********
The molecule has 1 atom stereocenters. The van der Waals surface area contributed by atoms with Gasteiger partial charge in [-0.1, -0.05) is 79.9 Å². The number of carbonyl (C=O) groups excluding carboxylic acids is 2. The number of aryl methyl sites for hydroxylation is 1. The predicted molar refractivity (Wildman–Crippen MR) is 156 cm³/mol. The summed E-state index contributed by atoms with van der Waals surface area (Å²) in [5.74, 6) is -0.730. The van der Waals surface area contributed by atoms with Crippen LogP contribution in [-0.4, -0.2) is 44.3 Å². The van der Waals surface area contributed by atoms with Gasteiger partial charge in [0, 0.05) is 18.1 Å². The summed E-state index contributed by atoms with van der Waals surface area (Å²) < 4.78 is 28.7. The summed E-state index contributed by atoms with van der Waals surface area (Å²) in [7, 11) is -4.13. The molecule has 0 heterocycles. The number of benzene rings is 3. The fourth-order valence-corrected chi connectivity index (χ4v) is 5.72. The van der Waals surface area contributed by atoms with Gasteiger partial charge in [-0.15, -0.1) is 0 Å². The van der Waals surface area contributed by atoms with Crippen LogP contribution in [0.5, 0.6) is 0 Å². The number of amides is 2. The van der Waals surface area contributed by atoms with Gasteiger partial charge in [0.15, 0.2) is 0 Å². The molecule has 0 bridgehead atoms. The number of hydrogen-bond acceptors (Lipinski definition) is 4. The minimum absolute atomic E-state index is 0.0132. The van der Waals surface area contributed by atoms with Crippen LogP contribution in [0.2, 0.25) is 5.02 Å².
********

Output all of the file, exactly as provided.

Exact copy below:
The molecule has 1 atom stereocenters. The van der Waals surface area contributed by atoms with Gasteiger partial charge in [-0.1, -0.05) is 79.9 Å². The number of carbonyl (C=O) groups excluding carboxylic acids is 2. The number of aryl methyl sites for hydroxylation is 1. The predicted molar refractivity (Wildman–Crippen MR) is 156 cm³/mol. The summed E-state index contributed by atoms with van der Waals surface area (Å²) in [5.74, 6) is -0.730. The van der Waals surface area contributed by atoms with Crippen LogP contribution in [-0.4, -0.2) is 44.3 Å². The van der Waals surface area contributed by atoms with Gasteiger partial charge in [0, 0.05) is 18.1 Å². The summed E-state index contributed by atoms with van der Waals surface area (Å²) < 4.78 is 28.7. The summed E-state index contributed by atoms with van der Waals surface area (Å²) in [7, 11) is -4.13. The molecule has 0 heterocycles. The number of benzene rings is 3. The fourth-order valence-corrected chi connectivity index (χ4v) is 5.72. The van der Waals surface area contributed by atoms with Gasteiger partial charge in [-0.15, -0.1) is 0 Å². The van der Waals surface area contributed by atoms with Crippen LogP contribution in [0.5, 0.6) is 0 Å². The number of amides is 2. The van der Waals surface area contributed by atoms with Gasteiger partial charge in [0.15, 0.2) is 0 Å². The molecule has 0 bridgehead atoms. The number of hydrogen-bond acceptors (Lipinski definition) is 4. The minimum absolute atomic E-state index is 0.0132. The van der Waals surface area contributed by atoms with Crippen LogP contribution in [0.2, 0.25) is 5.02 Å².